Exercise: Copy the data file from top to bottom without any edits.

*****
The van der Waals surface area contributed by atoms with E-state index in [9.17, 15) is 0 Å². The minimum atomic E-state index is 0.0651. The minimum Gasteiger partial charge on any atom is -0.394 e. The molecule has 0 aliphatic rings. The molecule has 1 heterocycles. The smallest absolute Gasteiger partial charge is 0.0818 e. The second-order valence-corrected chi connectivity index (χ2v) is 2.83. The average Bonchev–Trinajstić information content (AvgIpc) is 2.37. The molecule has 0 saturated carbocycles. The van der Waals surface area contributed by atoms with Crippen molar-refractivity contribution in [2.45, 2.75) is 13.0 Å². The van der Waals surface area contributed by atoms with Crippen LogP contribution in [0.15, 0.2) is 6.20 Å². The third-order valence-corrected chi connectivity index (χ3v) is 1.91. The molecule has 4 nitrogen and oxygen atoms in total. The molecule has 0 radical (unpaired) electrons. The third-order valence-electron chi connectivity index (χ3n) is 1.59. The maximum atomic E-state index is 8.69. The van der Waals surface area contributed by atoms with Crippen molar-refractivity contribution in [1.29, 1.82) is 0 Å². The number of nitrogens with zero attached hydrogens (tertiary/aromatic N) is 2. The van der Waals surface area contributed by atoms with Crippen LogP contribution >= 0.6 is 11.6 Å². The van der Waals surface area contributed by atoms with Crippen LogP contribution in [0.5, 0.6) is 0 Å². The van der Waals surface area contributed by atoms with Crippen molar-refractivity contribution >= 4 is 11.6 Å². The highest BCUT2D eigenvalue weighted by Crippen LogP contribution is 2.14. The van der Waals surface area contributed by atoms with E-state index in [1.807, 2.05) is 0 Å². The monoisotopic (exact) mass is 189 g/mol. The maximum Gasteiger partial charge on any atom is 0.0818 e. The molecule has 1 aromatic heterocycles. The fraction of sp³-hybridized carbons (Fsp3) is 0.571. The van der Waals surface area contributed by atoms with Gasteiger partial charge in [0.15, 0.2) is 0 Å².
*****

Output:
The van der Waals surface area contributed by atoms with E-state index in [9.17, 15) is 0 Å². The minimum atomic E-state index is 0.0651. The minimum Gasteiger partial charge on any atom is -0.394 e. The molecule has 0 aliphatic rings. The molecule has 1 heterocycles. The smallest absolute Gasteiger partial charge is 0.0818 e. The second-order valence-corrected chi connectivity index (χ2v) is 2.83. The average Bonchev–Trinajstić information content (AvgIpc) is 2.37. The molecule has 0 saturated carbocycles. The van der Waals surface area contributed by atoms with Crippen molar-refractivity contribution in [2.45, 2.75) is 13.0 Å². The van der Waals surface area contributed by atoms with Crippen LogP contribution in [0.15, 0.2) is 6.20 Å². The third-order valence-corrected chi connectivity index (χ3v) is 1.91. The molecule has 4 nitrogen and oxygen atoms in total. The molecule has 0 radical (unpaired) electrons. The third-order valence-electron chi connectivity index (χ3n) is 1.59. The maximum atomic E-state index is 8.69. The van der Waals surface area contributed by atoms with Crippen molar-refractivity contribution in [1.29, 1.82) is 0 Å². The number of nitrogens with zero attached hydrogens (tertiary/aromatic N) is 2. The van der Waals surface area contributed by atoms with Crippen LogP contribution >= 0.6 is 11.6 Å². The van der Waals surface area contributed by atoms with Crippen LogP contribution in [0.5, 0.6) is 0 Å². The van der Waals surface area contributed by atoms with Crippen molar-refractivity contribution >= 4 is 11.6 Å². The highest BCUT2D eigenvalue weighted by Crippen LogP contribution is 2.14. The van der Waals surface area contributed by atoms with E-state index in [1.807, 2.05) is 0 Å². The monoisotopic (exact) mass is 189 g/mol. The maximum Gasteiger partial charge on any atom is 0.0818 e. The molecule has 1 aromatic heterocycles. The fraction of sp³-hybridized carbons (Fsp3) is 0.571. The van der Waals surface area contributed by atoms with Gasteiger partial charge in [0.15, 0.2) is 0 Å².